Member of Parliament to request for a Ministerial Statement on plastic pollution in Kenya

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Dagoretti South Member of Parliament, Hon. John Kiarie, popularly known as KJ, attended the launch of the 2021 PET Rubbish report done by Clean Up Kenya and Nairobi Recyclers which places The Coca-Cola Company at the center of the plastic waste pandemic in Kenya.

At the request by Clean Up Kenya Founder and Patron, Betterman Simidi, the Member of Parliament will request a Ministerial Statement in the Kenyan Parliament on the issues of rampant child labor in recycling in the country particularly in collection and recovery of PET waste, and low pay for Kenya’s waste pickers, despite billions of shillings being given by drinks corporations for subsidies.

These subsidies are challenged to PETCO Kenya, a voluntary Extended Producer Responsibility organization as well as KEPRO, both associated with the Kenya Association of Manufacturers. These funds are then given to select companies involved in recycling in select Kenyan cities with the intention that they would increase the price of plastic recovered by collectors and therefore mop up the waste from the environment.

Unfortunately, these funds do not benefit the waste pickers as the price of plastic waste per kilo has largely remained the same. In most places, the price is around 5 Kenya Shillings per kilo except in the North Rift where it’s below 5 shillings. Most waste pickers make 100 Kenya Shillings for a whole day of work for what they collect. Because the price is too low, mature waste pickers avoid collecting plastic bottles, meaning children are the real face of recycling for this stream of waste in the country.

On this issue of child labor in recycling, Clean Up Kenya has evidence from all across the country of children as young as seven years working on dumpsites to recover plastic waste. We have consistently highlighted this issue on social media and even tagged the Governors from some of the counties who have largely ignored the matter. In Uasin Gishu and Kilifi for example, we have found a large number of children working to recover plastics on school days, even despite the low pay.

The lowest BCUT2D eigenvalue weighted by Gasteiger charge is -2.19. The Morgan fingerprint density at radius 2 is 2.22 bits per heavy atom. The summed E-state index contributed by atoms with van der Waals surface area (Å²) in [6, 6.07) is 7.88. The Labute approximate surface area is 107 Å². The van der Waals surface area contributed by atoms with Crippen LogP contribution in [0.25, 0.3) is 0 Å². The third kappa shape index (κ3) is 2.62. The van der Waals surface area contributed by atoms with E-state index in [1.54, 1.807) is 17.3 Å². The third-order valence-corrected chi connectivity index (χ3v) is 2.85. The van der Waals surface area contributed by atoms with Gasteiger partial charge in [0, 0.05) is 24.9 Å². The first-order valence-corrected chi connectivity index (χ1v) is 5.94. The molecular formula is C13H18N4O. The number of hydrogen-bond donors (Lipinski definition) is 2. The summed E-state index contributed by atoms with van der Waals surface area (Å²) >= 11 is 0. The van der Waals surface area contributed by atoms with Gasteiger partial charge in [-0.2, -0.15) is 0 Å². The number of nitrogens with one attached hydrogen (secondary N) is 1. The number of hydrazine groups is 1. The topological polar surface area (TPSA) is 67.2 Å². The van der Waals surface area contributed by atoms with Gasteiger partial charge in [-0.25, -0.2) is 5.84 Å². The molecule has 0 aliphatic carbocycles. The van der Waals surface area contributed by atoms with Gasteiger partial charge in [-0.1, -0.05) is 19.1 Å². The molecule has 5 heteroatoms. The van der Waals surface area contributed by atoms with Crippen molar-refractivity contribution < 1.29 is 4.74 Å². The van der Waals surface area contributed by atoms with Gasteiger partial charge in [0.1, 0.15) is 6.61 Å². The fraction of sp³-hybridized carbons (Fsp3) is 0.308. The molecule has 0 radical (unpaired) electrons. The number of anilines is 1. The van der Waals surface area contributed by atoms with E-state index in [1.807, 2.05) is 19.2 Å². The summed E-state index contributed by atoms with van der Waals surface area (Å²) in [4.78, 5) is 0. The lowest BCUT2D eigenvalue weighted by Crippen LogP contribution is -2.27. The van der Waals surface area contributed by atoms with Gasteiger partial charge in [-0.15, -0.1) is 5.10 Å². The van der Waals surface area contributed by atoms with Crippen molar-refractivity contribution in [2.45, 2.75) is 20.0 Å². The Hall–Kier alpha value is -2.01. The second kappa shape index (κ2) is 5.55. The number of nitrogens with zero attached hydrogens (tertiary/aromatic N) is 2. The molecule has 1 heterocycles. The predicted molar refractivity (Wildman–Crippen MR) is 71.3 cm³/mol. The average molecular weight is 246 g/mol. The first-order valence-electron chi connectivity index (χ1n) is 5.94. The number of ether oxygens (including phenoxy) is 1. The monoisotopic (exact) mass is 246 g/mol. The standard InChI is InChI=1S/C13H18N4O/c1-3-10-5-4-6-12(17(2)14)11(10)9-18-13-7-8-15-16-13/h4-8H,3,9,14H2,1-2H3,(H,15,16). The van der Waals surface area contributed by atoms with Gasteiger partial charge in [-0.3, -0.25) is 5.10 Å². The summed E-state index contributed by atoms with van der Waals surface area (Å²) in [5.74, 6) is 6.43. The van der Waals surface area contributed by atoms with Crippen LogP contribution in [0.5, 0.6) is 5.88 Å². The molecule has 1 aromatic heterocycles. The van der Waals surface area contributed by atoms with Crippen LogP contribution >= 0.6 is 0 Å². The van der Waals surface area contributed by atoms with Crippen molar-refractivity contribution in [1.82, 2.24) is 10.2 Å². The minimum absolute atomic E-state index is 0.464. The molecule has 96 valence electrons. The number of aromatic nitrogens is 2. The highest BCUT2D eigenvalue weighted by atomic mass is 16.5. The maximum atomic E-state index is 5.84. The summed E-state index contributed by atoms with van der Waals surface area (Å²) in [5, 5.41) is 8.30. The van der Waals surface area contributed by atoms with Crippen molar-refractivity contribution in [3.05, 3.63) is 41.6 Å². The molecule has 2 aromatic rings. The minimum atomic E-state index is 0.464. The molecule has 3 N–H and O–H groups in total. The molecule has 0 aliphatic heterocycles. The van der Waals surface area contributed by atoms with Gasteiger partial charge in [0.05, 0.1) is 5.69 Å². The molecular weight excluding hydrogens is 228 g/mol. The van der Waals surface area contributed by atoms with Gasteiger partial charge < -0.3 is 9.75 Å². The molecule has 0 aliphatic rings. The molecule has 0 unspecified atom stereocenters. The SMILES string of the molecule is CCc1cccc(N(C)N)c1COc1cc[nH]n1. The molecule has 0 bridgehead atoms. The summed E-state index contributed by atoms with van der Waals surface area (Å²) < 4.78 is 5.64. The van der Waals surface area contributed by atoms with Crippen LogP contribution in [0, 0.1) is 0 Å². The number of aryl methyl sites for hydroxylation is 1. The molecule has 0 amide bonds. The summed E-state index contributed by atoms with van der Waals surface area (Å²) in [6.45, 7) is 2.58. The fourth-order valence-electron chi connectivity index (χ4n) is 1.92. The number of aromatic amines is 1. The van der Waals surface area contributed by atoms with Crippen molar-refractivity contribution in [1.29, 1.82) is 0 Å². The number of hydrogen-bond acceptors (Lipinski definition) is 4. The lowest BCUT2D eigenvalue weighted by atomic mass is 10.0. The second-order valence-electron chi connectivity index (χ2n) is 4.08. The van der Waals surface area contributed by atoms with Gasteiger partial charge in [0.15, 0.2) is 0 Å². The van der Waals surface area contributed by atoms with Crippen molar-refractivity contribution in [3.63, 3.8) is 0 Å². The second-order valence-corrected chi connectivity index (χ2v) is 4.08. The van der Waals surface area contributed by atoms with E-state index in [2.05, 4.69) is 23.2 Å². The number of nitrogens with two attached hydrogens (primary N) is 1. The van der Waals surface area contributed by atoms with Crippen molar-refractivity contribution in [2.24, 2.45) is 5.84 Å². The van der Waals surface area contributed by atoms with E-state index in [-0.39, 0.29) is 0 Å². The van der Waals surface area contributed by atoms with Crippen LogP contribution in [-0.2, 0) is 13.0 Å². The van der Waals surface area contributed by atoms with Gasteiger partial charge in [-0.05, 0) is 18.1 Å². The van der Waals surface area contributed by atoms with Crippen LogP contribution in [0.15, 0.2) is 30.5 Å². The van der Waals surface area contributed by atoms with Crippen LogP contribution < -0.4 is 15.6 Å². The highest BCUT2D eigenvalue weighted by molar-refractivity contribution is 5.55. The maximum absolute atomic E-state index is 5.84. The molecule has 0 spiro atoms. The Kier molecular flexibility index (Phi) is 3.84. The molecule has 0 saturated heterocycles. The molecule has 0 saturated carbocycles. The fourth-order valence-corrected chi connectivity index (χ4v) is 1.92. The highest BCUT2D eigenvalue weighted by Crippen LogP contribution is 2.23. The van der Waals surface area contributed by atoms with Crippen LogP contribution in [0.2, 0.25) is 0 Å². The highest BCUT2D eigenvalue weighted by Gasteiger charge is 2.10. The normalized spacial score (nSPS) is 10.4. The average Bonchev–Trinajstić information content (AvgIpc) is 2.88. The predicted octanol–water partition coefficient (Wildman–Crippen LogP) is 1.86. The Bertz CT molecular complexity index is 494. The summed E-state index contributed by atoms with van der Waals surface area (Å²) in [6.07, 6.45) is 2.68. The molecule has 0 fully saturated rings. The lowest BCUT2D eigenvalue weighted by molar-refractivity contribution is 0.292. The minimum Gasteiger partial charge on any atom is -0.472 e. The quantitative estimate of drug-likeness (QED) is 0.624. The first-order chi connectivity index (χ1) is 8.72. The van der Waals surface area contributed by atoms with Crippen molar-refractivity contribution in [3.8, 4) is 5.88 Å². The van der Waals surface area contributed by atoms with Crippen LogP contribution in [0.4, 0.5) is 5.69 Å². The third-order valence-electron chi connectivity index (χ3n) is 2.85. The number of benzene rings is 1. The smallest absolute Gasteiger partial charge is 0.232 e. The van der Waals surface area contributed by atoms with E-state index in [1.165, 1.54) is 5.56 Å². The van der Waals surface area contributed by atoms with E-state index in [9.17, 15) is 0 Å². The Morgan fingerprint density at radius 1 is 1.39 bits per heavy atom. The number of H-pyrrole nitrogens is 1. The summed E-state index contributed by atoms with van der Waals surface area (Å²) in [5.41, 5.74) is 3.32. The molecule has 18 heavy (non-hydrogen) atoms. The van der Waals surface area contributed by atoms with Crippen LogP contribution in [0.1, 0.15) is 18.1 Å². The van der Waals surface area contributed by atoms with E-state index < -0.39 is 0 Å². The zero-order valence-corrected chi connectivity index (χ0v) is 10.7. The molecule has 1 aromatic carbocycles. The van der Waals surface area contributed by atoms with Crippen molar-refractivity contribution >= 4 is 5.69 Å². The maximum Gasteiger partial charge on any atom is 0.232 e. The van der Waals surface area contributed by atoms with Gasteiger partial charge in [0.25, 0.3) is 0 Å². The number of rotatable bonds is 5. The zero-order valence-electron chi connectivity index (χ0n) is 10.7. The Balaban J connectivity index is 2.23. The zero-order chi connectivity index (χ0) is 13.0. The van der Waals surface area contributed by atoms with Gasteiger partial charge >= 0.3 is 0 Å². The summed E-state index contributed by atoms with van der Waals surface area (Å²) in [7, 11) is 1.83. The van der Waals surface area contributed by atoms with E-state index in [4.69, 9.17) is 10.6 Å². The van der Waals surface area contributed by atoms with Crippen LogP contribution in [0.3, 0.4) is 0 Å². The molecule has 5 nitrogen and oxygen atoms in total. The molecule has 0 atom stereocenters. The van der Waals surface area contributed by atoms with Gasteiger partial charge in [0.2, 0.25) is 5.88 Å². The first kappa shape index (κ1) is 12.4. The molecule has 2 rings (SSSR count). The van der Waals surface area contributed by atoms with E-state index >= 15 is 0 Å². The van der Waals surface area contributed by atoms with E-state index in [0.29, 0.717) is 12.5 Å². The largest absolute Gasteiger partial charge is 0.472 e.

A child working at a plastic recovery center in Kenya

There is no rationale as to why the Kenya Association of Manufacturers is giving subsidies to recyclers instead of directly to the waste pickers, given that the recyclers were already in business even before the subsidy scheme was established, unless they are intent on creating a cartel to profiteer at the expense of waste pickers.

Some of these recyclers masquerade as social ventures, selling the idea that ‘Taka ni Mali’, and that they are involved in community empowerment through recycling. While there is no doubt that waste can be turned into a resource and can indeed create wealth, it is a mockery to Kenya’s waste pickers, many of them children, to see senior government officers taking pictures behind these ‘Waste is Wealth’ banners. Yes, waste is wealth, but to the CARTEL!

These are the questions that Hon. John Kiarie has agreed to request a Ministerial Statement in Parliament, the first of its kind on the issue of plastic pollution. Once he files the request, the Cabinet Secretaries of Environment and Forestry, Labour, and Education will be forced to come to Parliament and issue a statement.


Clean Up Kenya was established in 2015 to advocate for and promote sustainable public sanitation in Kenya. Since then we have become the de-facto national public sanitation advocacy brand. We are also experts in community mobilizing for cleanups. We have done numerous cleanups over the years, some of which have been attended by over 1000 volunteers on singular sites. These cleanups are meant to increase visibility on the problem of waste and it is therefore common to see our volunteers in bibs with one message, ‘Clean Up Kenya’. At the core of our work is honest and actual engagement in communities – not PR events. We also run advocacy campaigns holding duty bodies, consumer brands, green-washing NGOs, and other stakeholders to account for unsustainable public sanitation in Kenya and the global South. We receive no funding for our work but collaborate with others on projects.